Financial professionals ever seeking that elusive screening tool that yields a meaningful investment edge may be interested in a new study that purports to find one that is easily identifiable: Does the manager have a Ph.D.?
The hypothesis is pretty simple, and probably a natural for the four doctorate holders who conducted the study: “…substantial effort and knowledge acquisition is necessary to complete the advanced coursework and execute unique research required to obtain a Ph.D. degree. Thus, individuals holding these degrees will have unusual characteristics relative to the baseline population,” write the four authors of “What a Difference a Ph.D. Makes: More than Three Little Letters,” each a professor at a Midwestern university.
For good measure they also look at managers who publish papers in leading academic journals as another factor evincing superior value beyond just the possession of a Ph.D.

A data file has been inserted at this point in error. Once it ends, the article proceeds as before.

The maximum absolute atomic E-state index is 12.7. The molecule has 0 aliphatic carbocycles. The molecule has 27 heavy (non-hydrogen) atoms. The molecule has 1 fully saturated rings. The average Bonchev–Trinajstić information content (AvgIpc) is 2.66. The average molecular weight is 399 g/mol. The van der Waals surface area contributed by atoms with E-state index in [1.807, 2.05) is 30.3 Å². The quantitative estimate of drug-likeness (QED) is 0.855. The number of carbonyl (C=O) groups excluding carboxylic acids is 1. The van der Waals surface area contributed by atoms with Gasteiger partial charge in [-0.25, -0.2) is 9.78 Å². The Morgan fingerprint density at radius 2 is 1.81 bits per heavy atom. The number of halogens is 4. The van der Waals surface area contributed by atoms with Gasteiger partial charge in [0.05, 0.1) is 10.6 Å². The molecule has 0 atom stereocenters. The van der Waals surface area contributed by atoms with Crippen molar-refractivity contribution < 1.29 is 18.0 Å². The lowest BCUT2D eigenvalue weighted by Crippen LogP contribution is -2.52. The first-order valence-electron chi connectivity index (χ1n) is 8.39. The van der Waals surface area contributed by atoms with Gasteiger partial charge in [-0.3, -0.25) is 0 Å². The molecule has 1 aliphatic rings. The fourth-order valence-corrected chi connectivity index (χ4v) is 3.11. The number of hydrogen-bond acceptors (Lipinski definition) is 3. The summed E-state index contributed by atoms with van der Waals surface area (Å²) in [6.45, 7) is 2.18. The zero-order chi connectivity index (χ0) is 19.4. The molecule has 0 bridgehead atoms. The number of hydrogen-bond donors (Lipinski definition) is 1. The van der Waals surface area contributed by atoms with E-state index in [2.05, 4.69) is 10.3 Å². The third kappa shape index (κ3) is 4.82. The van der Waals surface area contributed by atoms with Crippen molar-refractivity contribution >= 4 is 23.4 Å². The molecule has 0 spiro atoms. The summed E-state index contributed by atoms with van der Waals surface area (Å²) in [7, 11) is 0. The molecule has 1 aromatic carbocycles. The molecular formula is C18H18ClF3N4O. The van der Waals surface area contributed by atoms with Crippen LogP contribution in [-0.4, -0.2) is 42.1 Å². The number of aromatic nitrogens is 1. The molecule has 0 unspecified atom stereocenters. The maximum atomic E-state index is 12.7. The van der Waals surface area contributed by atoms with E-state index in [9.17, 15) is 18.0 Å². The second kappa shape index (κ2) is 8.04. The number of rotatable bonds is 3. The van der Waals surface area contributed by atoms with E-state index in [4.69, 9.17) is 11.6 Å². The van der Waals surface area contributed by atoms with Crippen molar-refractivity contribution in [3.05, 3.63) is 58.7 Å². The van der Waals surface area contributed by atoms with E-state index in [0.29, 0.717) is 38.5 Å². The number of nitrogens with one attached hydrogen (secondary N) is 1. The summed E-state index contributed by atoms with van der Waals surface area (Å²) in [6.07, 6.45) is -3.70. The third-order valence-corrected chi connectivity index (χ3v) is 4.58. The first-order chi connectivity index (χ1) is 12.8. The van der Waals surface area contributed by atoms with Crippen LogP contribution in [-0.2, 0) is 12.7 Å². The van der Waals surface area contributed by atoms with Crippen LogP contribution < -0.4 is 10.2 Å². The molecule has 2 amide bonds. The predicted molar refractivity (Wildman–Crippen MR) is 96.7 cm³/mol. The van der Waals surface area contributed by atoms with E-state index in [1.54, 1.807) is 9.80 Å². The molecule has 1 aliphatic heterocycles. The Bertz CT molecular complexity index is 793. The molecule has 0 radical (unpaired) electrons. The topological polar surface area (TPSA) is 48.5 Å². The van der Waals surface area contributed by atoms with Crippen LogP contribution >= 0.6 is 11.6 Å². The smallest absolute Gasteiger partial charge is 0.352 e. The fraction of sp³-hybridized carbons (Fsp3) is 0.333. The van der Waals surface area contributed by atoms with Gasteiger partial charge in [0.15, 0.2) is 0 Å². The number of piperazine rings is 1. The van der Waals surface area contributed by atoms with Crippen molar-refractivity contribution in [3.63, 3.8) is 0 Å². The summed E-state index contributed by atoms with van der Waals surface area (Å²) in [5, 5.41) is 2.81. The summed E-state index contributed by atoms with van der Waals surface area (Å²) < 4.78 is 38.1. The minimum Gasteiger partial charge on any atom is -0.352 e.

And what they find when comparing domestic equity products within the institutional money management world — taking care to match those investment products by objective, size and other factors — is that Ph.D.s add 42.7 basis points, or nearly half a percent, to annual returns.
Ph.D. products — defined as those in which Ph.D.s perform key executive roles such as CEO, portfolio manager, strategist, director of research and others — also beat non-Ph.D. products in terms of Sharpe ratios, 4-factor alphas and other performance measures.
The researchers also confirmed that Ph.D. products outperformed net of fees. However, they found that including fees enhanced Ph.D. performance since Ph.D. products were significantly less pricey than non-Ph.D. products.